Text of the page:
fstrim - discard unused blocks on a mounted filesystem
fstrim [-o offset] [-l length] [-m minimum-extent] [-v] mountpoint
fstrim is used on a mounted filesystem to discard (or "trim") blocks which are not in use
by the filesystem. This is useful for solid-state drives (SSDs) and thinly-provisioned
By default, fstrim will discard all unused blocks in the filesystem. Options may be used
to modify this behavior based on range or size, as explained below.
The mountpoint argument is the pathname of the directory where the filesystem is mounted.
The offset, length, and minimum-free-extent arguments may be followed by binary (2^N) suf-
fixes KiB, MiB, GiB, TiB, PiB and EiB (the "iB" is optional, e.g. "K" has the same meaning
as "KiB") or decimal (10^N) suffixes KB, MB, GB, PB and EB.
Print help and exit.
-o, --offset offset
Byte offset in filesystem from which to begin searching for free blocks to discard.
Default value is zero, starting at the beginning of the filesystem.
-l, --length length
Number of bytes after starting point to search for free blocks to discard. If the
specified value extends past the end of the filesystem, fstrim will stop at the
filesystem size boundary. Default value extends to the end of the filesystem.
-m, --minimum minimum-free-extent
Minimum contiguous free range to discard, in bytes. (This value is internally
rounded up to a multiple of the filesystem block size). Free ranges smaller than
this will be ignored. By increasing this value, the fstrim operation will complete
more quickly for filesystems with badly fragmented freespace, although not all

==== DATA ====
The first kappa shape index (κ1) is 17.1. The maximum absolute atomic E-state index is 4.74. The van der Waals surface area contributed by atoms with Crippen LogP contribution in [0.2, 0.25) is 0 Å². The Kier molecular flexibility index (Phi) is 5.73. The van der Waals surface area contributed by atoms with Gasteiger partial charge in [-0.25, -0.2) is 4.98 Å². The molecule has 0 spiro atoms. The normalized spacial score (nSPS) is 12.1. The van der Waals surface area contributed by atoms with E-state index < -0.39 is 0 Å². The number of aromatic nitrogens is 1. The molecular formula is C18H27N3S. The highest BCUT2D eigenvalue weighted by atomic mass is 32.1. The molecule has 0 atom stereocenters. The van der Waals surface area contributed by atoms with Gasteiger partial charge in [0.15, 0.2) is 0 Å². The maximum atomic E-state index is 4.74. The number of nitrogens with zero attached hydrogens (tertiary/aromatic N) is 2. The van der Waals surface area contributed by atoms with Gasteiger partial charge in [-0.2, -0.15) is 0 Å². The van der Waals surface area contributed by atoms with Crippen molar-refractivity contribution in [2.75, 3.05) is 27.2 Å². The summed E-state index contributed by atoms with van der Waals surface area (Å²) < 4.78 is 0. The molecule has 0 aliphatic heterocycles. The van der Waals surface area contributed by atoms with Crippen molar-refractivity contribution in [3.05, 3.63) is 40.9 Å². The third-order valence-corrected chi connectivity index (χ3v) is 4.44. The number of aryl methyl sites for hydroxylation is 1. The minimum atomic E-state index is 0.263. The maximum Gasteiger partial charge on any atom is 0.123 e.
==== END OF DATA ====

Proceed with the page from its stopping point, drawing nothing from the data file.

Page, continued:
blocks will be discarded. Default value is zero, discard every free block.
Verbose execution. When specified fstrim will output the number of bytes passed
from the filesystem down the block stack to the device for potential discard. This
number is a maximum discard amount from the storage device's perspective, because
FITRIM ioctl called repeated will keep sending the same sectors for discard repeat-
fstrim will report the same potential discard bytes each time, but only sectors
which had been written to between the discards would actually be discarded by the
storage device. Further, the kernel block layer reserves the right to adjust the
discard ranges to fit raid stripe geometry, non-trim capable devices in a LVM set-
up, etc. These reductions would not be reflected in fstrim_range.len (the --length
Lukas Czerner <email@example.com>
Karel Zak <firstname.lastname@example.org>
The fstrim command is part of the util-linux package and is available from ftp://ftp.ker-
Nov 2010 FSTRIM(8)